Movie Review: Top Five

top five poster

Nutshell:  I give Top Five an A.  Love “backstage” stories?  Funny stuff?  Introspection?  You’ll love this.  Rock shines, and delivers his best performance yet. Also, DMX sings Nat Cole. Hello, Spotify?

A man who was once the pinnacle of his art tries to change up his game in order to make a name for himself.  It’s one of the best movies this year and has already generated a whole lot of buzz.  No, today I’m not talking about Birdman.  I’m talking about Top Five, a film that has the guts to look at fame, celebrity culture, addiction, how friends help and hinder you, human sexuality, and what it must be like to try to change who you are to others in order to reflect who you are inside.  It’s a whole lot to dump on an audience, and yet Chris Rock not only manages, he makes it an absolute hoot.  This is the laugh-out-loud funny, y’all.

Andre Allen is a self-made man.  Once a stand-up comic, he became A-list famous thanks to a string of comedies where he played a bear that fights crime.  (No really.  And stay with me here.)  But after three films, “Hammy the Bear” wasn’t enough for Andre, and so the spiral downward began.  After getting busted, getting clean, and re-starting his life, he’s now engaged to Kim Kardashian a reality TV star (Gabrielle Union) and making the PR circuit for his “ac-tor” dramatic debut as a Haitian slave revolt leader in “Uprize!”  When the New York Times wants to interview him, he’s wary — they’ve panned his work relentlessly for years — but journalist Chelsea Brown wins him over.  What happens next is a whirlwind day of revelations, shocks, re-starts and “rigorous honesty” that changes them both.  If that sounds deep, it is.  But Rock channels Woody Allen, Spike Lee and Richard Linklater, delivering a film that plays like a living version of his brilliant stand-up work.  At times gasping-for-air hilarious and brutally real, Top Five is a film that may surprise a lot of folks, but it’s the top-notch film Rock fans knew he had in him.

Let me backtrack a bit.  Perhaps you don’t think my referencing Allen, Lee and Linklater works here.  Oh, but it does.  Top Five takes several different turns at storytelling, and this pastiche blends together nicely.  Five feels like a little of Allen’s love of NYC and neurosis (think Annie Hall), a smattering of Lee’s raw power when delivering messages too real for many folks to stomach (Do the Right Thing), and Linklater’s ability to have two people do nothing but wander around a city for many a scene and have it all be absolutely captivating (Before Sunrise).  Woven into the narrative is Andre’s conversation with his coterie of friends; “who are your Top Five favorite rap artists”?  It’s a simple question, but one that gets ‘em all going in every direction, showing Chelsea who Andre really is, and reminding Andre of what’s important to him.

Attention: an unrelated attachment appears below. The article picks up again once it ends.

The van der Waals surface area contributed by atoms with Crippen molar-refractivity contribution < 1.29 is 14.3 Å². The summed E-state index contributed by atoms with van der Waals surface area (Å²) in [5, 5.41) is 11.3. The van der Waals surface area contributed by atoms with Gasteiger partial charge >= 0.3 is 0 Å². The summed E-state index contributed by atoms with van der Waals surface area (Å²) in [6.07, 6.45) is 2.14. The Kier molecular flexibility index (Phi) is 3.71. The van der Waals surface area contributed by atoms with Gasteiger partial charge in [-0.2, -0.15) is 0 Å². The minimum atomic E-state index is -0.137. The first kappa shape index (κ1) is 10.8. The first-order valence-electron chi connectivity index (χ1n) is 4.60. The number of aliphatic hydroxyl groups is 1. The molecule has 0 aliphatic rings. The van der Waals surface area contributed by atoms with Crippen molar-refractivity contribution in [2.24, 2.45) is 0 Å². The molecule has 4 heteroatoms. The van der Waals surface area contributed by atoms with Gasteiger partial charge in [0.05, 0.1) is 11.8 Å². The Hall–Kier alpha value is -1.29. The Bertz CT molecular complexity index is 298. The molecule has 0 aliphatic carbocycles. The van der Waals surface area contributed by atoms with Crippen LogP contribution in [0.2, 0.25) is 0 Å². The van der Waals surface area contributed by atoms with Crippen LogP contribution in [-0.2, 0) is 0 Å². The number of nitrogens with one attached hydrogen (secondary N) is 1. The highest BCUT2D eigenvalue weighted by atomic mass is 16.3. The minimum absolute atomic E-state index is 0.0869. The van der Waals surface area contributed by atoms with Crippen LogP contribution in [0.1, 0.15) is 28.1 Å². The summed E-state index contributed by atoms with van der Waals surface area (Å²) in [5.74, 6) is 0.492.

Gabrielle Union, as the fame-obsessed “star” Erica Long, seems to epitomize everything that’s wrong with stardom for stardom’s sake.  She does whatever the producers of her reality show ask of her, she contorts her relationship into television-friendly bites, she swaps the wedding ring she originally picked out for one with more on-screen “presence”.  Yet, there are scenes in Top Five that allow Union to show a side of Erica that is more real than any reality show personality would care to show to the public.  That’s where she truly shines, and shows viewers she’s in on the plastic veneer, that she’s doing more than just a caricature.

As Top Five progresses, there are tons of cameo and supporting roles that help illustrate the lives of Andre and Chelsea.  And Rock slipped in more than a few ringers; Ben Vereen, Tracy Morgan, Cedric the Entertainer, J.B. Smoove and Leslie Jones all get time to strut their stuff.  The chemistry between the group of friends is believable, the situations Andre gets into with others are hilarious because the’re thisclose to truth, and the pauses in laughs when the tale digs into tough issues are just weighty enough without being off-putting. Stacking the deck by having great comedic talents deliver hard hitting themes doesn’t hurt.  For example, there’s Adam Sandler, Whoopi Goldberg and Jerry Seinfeld discussing relationships and fame — along with the ever-present thoughts of pre-nups and staying true to your beloved — while they’re at a strip club.  C’mon; where else can you go to see Adam Sandler, Whoopi Goldberg and Jerry Seinfeld make it rain in a strip club?  It’s a hilarious scene, and the depth of the discourse hits a moment or two later.  Rock’s Top Five is that scene in a nutshell; laughs that make the difficult issues easy to grasp, and easy to understand.

Oh, and here’s my Top Five:

  • Grandmaster Flash/Sugarhill Gang (tie. And yes I can.)
  • Kanye West (love him or hate him, you can’t deny the brilliance.)
  • Run DMC (Not just because of Christmas in Hollis, but that doesn’t hurt.)
  • Beastie Boys (Because of their own talent, and their wall-busting.)
  • Lisa “Left Eye” Lopes (Yes, TLC wasn’t Rap.  But she was. And she was amazing.)

Honorable mentions to Eminem, Lauren Hill, Common and of course Biggie and 2Pac. Peace.

About Denise

Professional nerd. Lover of licorice.
This entry was posted in Movie Reviews, Music and tagged , , . Bookmark the permalink.

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